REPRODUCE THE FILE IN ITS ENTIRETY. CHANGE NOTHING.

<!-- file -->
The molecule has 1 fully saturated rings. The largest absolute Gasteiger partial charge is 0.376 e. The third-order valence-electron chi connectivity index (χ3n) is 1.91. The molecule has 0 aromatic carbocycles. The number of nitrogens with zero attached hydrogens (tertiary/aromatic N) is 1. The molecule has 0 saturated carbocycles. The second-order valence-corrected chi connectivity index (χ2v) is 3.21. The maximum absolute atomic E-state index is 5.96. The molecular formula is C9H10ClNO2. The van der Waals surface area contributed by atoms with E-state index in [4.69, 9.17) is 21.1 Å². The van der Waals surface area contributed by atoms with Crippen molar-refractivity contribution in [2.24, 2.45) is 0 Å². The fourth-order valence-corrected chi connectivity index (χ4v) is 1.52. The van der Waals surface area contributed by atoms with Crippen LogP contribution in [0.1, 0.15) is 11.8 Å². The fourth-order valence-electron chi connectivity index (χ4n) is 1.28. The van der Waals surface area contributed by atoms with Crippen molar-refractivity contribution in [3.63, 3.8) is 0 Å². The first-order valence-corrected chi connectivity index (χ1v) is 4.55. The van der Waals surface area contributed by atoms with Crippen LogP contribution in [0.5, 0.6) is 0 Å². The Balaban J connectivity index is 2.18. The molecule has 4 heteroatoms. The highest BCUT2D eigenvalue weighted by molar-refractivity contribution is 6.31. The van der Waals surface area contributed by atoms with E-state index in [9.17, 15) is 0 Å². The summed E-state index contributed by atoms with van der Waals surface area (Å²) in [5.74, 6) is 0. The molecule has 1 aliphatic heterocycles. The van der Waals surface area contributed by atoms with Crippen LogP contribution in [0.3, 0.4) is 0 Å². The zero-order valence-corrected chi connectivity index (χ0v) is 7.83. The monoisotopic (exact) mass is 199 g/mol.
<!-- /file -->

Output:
The molecule has 1 fully saturated rings. The largest absolute Gasteiger partial charge is 0.376 e. The third-order valence-electron chi connectivity index (χ3n) is 1.91. The molecule has 0 aromatic carbocycles. The number of nitrogens with zero attached hydrogens (tertiary/aromatic N) is 1. The molecule has 0 saturated carbocycles. The second-order valence-corrected chi connectivity index (χ2v) is 3.21. The maximum absolute atomic E-state index is 5.96. The molecular formula is C9H10ClNO2. The van der Waals surface area contributed by atoms with E-state index in [4.69, 9.17) is 21.1 Å². The van der Waals surface area contributed by atoms with Crippen molar-refractivity contribution in [2.24, 2.45) is 0 Å². The fourth-order valence-corrected chi connectivity index (χ4v) is 1.52. The van der Waals surface area contributed by atoms with Crippen LogP contribution in [0.1, 0.15) is 11.8 Å². The fourth-order valence-electron chi connectivity index (χ4n) is 1.28. The van der Waals surface area contributed by atoms with Crippen molar-refractivity contribution in [3.63, 3.8) is 0 Å². The first-order valence-corrected chi connectivity index (χ1v) is 4.55. The van der Waals surface area contributed by atoms with Crippen LogP contribution in [0.5, 0.6) is 0 Å². The Balaban J connectivity index is 2.18. The molecule has 4 heteroatoms. The highest BCUT2D eigenvalue weighted by molar-refractivity contribution is 6.31. The van der Waals surface area contributed by atoms with E-state index in [9.17, 15) is 0 Å². The summed E-state index contributed by atoms with van der Waals surface area (Å²) in [5.74, 6) is 0. The molecule has 1 aliphatic heterocycles. The van der Waals surface area contributed by atoms with Crippen LogP contribution in [0.3, 0.4) is 0 Å². The zero-order valence-corrected chi connectivity index (χ0v) is 7.83. The monoisotopic (exact) mass is 199 g/mol.